Music Reviews The Tattoo

The Big Man comes home

ASBURY PARK, N.J. — Driving up Asbury Avenue, through Springsteen’s “city of ruins,” you can see up ahead the old Palace Amusements, its faded clown faces seemingly crying after having gone dark nearly 15 years ago.

Turning onto Ocean Avenue, you see the deserted boardwalk and the empty Casino.

But one thing was bright last night, the Paramount Theatre, part of Asbury Park’s Convention Hall.

Inside the three-quarter packed venue were a congregation of fans from near and far, all there to see their favorite saxophone player, E Street Band legend Clarence Clemons.

The theater, built in the early 1900’s, was absolutely beautiful. While waiting for the show to begin, just taking in the entire place was enough.

The lights went down, and out came the opening act: Clarence’s son, Nick Clemons.
The “little Big Man” played six songs, an entertaining mix of R&B/Jazz/Punk/Rock ‘n’ Roll. After his set, the stage was cleared and the lights came back on.

Nearly a half an hour later, the lights went back down and the Temple of Souls came out. They began playing, and then the Big Man walked out.
The show began.

The band ran through many of the songs off its latest album, “Clarence Clemons – Live in Asbury Park,” recorded in the summer of 2001 at the Stone Pony.
Songs such as “Washington Bond”, “CC Angel”, and “Heat of a Full Moon” were absolutely tremendous.

However, Clemons’ “One Step Two Step” nearly brought the house down, as did “Jump Start My Heart,” two energetic rockers.

Clemons has been on tour with Bruce Springsteen the rest of the E Street Band since early August, and at 60, hasn’t been moving around the stage too well.
Also, coming off of his detached retina surgery, one would think Clarence wouldn’t have been as good as usual tonight.

But the Big Man was as sharp as ever. He was moving very well on stage and had the energy of his longtime front-man (Springsteen).

At one point in the show, Clemons wanted to wish one of his friends in the audience a happy Chanukah, and then the violin player, Randi Fishenfeld, went to work. She played a tremendous eight minute violin solo (at points backed up by the band) to salute Clemons’ friend and celebrate the Jewish holiday. This was one of the highlights of the show.

Afterwards, Clemons began talking about the possible lurking war, in the same manner as Springsteen does before launching “Born in the USA” on the current tour.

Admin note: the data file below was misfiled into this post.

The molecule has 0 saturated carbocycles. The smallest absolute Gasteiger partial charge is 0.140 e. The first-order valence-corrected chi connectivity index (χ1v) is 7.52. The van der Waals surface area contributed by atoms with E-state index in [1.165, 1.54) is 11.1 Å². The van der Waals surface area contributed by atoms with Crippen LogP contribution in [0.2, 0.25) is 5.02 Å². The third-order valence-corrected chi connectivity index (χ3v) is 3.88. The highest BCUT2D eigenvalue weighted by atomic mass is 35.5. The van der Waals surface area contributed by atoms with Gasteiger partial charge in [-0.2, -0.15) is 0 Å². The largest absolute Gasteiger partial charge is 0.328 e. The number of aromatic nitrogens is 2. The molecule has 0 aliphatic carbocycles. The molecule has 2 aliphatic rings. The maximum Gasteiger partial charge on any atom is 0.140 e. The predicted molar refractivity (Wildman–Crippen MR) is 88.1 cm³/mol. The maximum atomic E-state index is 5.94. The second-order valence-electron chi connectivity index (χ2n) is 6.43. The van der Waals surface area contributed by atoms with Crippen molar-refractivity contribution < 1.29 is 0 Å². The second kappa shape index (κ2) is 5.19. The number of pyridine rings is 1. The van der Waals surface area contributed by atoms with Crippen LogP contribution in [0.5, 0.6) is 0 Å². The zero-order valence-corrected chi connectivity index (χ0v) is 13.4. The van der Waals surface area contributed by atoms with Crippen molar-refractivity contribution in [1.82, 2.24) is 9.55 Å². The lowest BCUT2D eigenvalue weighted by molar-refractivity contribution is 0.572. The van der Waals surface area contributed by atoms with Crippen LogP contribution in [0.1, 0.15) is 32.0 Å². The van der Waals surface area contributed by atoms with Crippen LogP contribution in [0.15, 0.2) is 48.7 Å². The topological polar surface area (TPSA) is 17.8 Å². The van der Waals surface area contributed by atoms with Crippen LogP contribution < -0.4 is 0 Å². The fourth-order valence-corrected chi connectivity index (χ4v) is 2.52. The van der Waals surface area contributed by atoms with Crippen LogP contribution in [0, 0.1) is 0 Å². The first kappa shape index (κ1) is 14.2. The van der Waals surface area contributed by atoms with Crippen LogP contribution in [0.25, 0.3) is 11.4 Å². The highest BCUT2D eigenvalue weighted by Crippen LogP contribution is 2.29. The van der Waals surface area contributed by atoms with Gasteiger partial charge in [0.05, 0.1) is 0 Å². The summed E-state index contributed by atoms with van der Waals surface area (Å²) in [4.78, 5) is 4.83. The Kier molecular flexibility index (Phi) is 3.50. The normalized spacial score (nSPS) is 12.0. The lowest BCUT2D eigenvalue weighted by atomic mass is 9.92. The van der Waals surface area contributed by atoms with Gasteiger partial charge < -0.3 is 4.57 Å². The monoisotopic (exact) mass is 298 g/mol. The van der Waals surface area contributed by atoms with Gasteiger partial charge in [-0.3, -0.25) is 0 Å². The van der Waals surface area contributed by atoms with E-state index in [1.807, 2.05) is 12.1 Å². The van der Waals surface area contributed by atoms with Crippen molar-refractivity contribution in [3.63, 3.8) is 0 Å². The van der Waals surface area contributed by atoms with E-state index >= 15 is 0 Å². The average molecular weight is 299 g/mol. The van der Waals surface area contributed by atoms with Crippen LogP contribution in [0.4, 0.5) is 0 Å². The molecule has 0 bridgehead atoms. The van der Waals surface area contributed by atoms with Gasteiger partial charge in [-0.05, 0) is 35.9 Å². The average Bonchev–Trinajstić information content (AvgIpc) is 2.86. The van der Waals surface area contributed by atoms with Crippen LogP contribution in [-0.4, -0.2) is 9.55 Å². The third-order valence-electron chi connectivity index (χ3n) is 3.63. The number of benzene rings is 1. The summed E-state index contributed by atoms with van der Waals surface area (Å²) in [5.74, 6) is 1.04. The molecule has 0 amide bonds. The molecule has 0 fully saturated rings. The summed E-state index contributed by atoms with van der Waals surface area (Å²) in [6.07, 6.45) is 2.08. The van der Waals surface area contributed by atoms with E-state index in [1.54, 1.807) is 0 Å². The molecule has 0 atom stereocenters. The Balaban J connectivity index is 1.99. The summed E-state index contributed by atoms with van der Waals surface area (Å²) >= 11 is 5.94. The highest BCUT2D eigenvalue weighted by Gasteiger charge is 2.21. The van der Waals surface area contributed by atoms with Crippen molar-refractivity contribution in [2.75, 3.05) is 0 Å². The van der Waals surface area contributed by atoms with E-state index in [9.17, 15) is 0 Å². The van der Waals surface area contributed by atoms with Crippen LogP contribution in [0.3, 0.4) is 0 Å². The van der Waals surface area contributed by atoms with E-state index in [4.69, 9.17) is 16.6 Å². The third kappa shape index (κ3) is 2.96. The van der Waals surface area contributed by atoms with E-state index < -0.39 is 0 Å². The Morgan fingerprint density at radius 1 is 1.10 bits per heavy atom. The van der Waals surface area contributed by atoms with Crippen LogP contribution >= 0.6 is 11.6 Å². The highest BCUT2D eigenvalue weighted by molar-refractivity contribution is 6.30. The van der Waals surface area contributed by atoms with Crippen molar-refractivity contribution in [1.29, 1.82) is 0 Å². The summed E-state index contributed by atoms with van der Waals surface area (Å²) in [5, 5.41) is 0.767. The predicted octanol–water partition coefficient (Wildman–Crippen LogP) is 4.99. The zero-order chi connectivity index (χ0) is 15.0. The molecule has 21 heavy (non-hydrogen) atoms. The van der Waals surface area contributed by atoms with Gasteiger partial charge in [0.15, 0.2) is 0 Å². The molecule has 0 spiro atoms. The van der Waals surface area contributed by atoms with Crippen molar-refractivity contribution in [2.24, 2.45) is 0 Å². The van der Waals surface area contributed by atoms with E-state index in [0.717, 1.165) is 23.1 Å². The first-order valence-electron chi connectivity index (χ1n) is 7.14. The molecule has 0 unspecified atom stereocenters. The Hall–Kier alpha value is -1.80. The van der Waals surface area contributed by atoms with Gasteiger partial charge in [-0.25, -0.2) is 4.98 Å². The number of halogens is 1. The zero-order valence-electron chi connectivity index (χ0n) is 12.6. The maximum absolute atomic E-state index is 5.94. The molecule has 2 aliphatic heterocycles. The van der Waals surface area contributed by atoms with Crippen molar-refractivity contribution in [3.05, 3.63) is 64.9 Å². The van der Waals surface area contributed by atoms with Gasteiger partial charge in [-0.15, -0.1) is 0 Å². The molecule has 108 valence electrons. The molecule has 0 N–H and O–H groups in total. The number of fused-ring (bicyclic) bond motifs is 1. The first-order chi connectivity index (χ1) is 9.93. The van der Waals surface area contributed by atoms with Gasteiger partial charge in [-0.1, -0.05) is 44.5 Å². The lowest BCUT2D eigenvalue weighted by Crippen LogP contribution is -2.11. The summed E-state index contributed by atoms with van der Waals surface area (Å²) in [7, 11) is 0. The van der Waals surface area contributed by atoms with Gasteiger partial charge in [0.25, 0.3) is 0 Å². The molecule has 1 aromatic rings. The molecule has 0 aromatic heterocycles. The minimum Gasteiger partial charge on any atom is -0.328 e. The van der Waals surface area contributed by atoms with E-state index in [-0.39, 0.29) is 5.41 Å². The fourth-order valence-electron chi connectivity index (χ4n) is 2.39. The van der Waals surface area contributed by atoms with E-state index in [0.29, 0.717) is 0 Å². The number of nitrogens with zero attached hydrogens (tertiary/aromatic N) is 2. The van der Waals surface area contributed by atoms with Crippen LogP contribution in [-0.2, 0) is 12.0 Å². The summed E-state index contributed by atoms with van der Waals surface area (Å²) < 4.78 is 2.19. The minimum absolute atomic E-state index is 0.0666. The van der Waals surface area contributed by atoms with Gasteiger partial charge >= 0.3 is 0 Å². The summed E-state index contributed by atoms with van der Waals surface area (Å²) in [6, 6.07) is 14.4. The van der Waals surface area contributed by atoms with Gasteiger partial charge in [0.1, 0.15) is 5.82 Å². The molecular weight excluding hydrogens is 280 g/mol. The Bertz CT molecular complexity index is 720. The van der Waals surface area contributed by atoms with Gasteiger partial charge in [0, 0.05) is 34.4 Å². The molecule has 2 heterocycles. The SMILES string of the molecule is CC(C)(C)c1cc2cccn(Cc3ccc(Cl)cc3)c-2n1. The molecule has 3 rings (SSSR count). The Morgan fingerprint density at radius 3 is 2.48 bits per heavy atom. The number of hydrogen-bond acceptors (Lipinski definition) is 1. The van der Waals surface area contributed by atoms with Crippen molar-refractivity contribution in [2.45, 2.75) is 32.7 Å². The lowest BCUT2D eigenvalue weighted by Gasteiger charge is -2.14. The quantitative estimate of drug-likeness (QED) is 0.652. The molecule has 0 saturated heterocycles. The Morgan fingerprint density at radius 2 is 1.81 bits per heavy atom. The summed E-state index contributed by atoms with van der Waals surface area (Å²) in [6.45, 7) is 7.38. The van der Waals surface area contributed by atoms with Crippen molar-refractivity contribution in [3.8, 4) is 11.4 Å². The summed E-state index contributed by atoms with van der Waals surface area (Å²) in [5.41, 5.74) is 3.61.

He then said, “What I’m talking about here is…” This was pulled straight out of Bruce’s book, and the band went into a roaring version of Edwin Starr’s “War.”
After this, the band kicked into Creedence Clearwater Revival’s “Fortunate Son,” with lead vocals from Billy Livesay, who seemingly was doing his best John Fogerty on that song.

Clarence then did two songs written by Springsteen, “Savin’ Up” and “Paradise by the C,” which was introduced as an Asbury Park rocker.
Clemons then launched into a rarely played tune, “You’re a Friend of Mine,” one of his few solo hits that was recorded with Jackson Browne.

Then the band said their thank yous and goodnights, and many people in the audience began to leave. However, the house lights didn’t come up yet, so you knew there was going to be an encore.

Sure enough, about two minutes later, to the roar of an enthusiastic and anticipating crowd, Clemons and the band came back out.
This was one example of how much energy was at this show last night.

Every song the band played was absolutely nailed, and it seemed as if Clemons’ sax would blow the place down. This was truly a tremendous and energetic show.

When Clemons came out, many people in the crowd felt that there could be a Springsteen sighting, which is quite customary when the Big Man plays in Asbury Park.
Clemons even fooled the crowd, saying, “Is he out there? Is he out there? Are you out there?”

Even though Springsteen wasn’t out there, Clemons and the band kicked into The Boss’s classic “Pink Cadillac,” and put their own twist on it.
Clemons introduced the band in the middle of this song, and also included a “Party” coda that went until the end of the show.

This was the last song, as Clemons left with a huge smile on his face.
The crowd gave him and the band a standing ovation for nearly two minutes because they knew they had just witnessed an excellent show.

The house lights went up, and the 100-minute concert had come to a close.
But there wasn’t a dissatisfied face in the crowd. Everyone had a tremendous time.

Driving down Kingsley at the end of the concert, Asbury Park seemed to come alive. The boarded-up windows and empty streets were filled with happy people who had just witnessed a legend.
As I turned right to get back onto Asbury Avenue and leave the historic town, I looked at those clowns on the Palace Amusements. They seemed to be smiling a little more last night.

Kyle Pucciarello is a Reporter for Youth Journalism International.

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